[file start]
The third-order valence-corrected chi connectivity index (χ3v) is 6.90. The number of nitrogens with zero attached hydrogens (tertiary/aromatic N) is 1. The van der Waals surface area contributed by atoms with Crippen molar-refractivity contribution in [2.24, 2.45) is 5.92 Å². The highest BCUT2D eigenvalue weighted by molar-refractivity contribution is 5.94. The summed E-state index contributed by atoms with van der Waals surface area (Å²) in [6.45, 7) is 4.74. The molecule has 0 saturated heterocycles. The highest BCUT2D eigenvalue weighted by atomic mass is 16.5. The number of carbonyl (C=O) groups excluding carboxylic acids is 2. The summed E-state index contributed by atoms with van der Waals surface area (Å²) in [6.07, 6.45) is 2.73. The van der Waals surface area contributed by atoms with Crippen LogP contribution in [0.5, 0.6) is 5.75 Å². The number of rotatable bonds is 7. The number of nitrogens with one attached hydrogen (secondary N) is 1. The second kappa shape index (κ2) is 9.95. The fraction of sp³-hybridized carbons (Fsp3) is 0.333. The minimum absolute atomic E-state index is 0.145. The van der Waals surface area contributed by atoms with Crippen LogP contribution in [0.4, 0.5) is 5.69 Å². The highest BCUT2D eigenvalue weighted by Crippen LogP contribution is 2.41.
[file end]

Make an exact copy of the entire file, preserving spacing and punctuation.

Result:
The third-order valence-corrected chi connectivity index (χ3v) is 6.90. The number of nitrogens with zero attached hydrogens (tertiary/aromatic N) is 1. The van der Waals surface area contributed by atoms with Crippen molar-refractivity contribution in [2.24, 2.45) is 5.92 Å². The highest BCUT2D eigenvalue weighted by molar-refractivity contribution is 5.94. The summed E-state index contributed by atoms with van der Waals surface area (Å²) in [6.45, 7) is 4.74. The molecule has 0 saturated heterocycles. The highest BCUT2D eigenvalue weighted by atomic mass is 16.5. The number of carbonyl (C=O) groups excluding carboxylic acids is 2. The summed E-state index contributed by atoms with van der Waals surface area (Å²) in [6.07, 6.45) is 2.73. The van der Waals surface area contributed by atoms with Crippen LogP contribution in [0.5, 0.6) is 5.75 Å². The number of rotatable bonds is 7. The number of nitrogens with one attached hydrogen (secondary N) is 1. The second kappa shape index (κ2) is 9.95. The fraction of sp³-hybridized carbons (Fsp3) is 0.333. The minimum absolute atomic E-state index is 0.145. The van der Waals surface area contributed by atoms with Crippen LogP contribution in [0.4, 0.5) is 5.69 Å². The highest BCUT2D eigenvalue weighted by Crippen LogP contribution is 2.41.